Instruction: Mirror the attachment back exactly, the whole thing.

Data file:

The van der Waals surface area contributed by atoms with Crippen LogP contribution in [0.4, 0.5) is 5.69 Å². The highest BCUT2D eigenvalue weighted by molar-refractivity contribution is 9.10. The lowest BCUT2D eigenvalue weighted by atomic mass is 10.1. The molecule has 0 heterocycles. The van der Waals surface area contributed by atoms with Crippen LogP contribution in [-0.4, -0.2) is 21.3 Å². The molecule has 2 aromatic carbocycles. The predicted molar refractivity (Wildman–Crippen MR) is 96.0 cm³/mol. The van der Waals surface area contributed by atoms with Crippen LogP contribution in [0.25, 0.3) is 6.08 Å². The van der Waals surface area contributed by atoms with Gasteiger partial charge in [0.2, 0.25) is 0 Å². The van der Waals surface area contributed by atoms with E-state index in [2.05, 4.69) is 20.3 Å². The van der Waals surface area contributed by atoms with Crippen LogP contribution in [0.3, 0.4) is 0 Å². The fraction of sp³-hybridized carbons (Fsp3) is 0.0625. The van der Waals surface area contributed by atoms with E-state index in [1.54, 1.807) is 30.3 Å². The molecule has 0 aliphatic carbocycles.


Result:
The van der Waals surface area contributed by atoms with Crippen LogP contribution in [0.4, 0.5) is 5.69 Å². The highest BCUT2D eigenvalue weighted by molar-refractivity contribution is 9.10. The lowest BCUT2D eigenvalue weighted by atomic mass is 10.1. The molecule has 0 heterocycles. The van der Waals surface area contributed by atoms with Crippen LogP contribution in [-0.4, -0.2) is 21.3 Å². The molecule has 2 aromatic carbocycles. The predicted molar refractivity (Wildman–Crippen MR) is 96.0 cm³/mol. The van der Waals surface area contributed by atoms with Crippen LogP contribution in [0.25, 0.3) is 6.08 Å². The van der Waals surface area contributed by atoms with Gasteiger partial charge in [0.2, 0.25) is 0 Å². The van der Waals surface area contributed by atoms with E-state index in [2.05, 4.69) is 20.3 Å². The van der Waals surface area contributed by atoms with Crippen LogP contribution in [0.3, 0.4) is 0 Å². The fraction of sp³-hybridized carbons (Fsp3) is 0.0625. The van der Waals surface area contributed by atoms with E-state index in [1.54, 1.807) is 30.3 Å². The molecule has 0 aliphatic carbocycles.